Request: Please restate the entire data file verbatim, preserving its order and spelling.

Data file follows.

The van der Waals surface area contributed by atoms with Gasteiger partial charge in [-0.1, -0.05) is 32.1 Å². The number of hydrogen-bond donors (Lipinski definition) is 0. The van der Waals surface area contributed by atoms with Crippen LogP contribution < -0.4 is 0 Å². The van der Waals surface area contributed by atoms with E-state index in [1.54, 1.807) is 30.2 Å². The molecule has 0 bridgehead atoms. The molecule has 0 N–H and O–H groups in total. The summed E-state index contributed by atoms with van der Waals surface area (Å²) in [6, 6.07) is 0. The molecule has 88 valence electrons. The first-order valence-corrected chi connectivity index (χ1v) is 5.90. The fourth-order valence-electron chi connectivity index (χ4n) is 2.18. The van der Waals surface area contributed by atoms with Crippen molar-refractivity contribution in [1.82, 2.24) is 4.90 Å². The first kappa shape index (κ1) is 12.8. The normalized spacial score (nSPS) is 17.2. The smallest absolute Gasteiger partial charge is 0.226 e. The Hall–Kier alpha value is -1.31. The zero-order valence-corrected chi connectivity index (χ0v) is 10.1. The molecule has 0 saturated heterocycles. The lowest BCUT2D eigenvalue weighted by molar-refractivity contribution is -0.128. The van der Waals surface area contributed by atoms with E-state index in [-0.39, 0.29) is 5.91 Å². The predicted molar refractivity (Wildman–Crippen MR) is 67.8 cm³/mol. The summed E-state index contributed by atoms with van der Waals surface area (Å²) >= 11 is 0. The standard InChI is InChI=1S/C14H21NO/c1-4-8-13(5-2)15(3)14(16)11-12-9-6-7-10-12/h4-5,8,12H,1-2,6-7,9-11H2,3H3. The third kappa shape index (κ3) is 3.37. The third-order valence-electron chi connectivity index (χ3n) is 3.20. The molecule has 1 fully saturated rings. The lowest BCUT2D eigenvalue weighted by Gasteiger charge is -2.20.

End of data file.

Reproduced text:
The van der Waals surface area contributed by atoms with Gasteiger partial charge in [-0.1, -0.05) is 32.1 Å². The number of hydrogen-bond donors (Lipinski definition) is 0. The van der Waals surface area contributed by atoms with Crippen LogP contribution < -0.4 is 0 Å². The van der Waals surface area contributed by atoms with E-state index in [1.54, 1.807) is 30.2 Å². The molecule has 0 bridgehead atoms. The molecule has 0 N–H and O–H groups in total. The summed E-state index contributed by atoms with van der Waals surface area (Å²) in [6, 6.07) is 0. The molecule has 88 valence electrons. The first-order valence-corrected chi connectivity index (χ1v) is 5.90. The fourth-order valence-electron chi connectivity index (χ4n) is 2.18. The van der Waals surface area contributed by atoms with Crippen molar-refractivity contribution in [1.82, 2.24) is 4.90 Å². The first kappa shape index (κ1) is 12.8. The normalized spacial score (nSPS) is 17.2. The smallest absolute Gasteiger partial charge is 0.226 e. The Hall–Kier alpha value is -1.31. The zero-order valence-corrected chi connectivity index (χ0v) is 10.1. The molecule has 0 saturated heterocycles. The lowest BCUT2D eigenvalue weighted by molar-refractivity contribution is -0.128. The van der Waals surface area contributed by atoms with E-state index in [-0.39, 0.29) is 5.91 Å². The predicted molar refractivity (Wildman–Crippen MR) is 67.8 cm³/mol. The summed E-state index contributed by atoms with van der Waals surface area (Å²) >= 11 is 0. The standard InChI is InChI=1S/C14H21NO/c1-4-8-13(5-2)15(3)14(16)11-12-9-6-7-10-12/h4-5,8,12H,1-2,6-7,9-11H2,3H3. The third kappa shape index (κ3) is 3.37. The third-order valence-electron chi connectivity index (χ3n) is 3.20. The molecule has 1 fully saturated rings. The lowest BCUT2D eigenvalue weighted by Gasteiger charge is -2.20.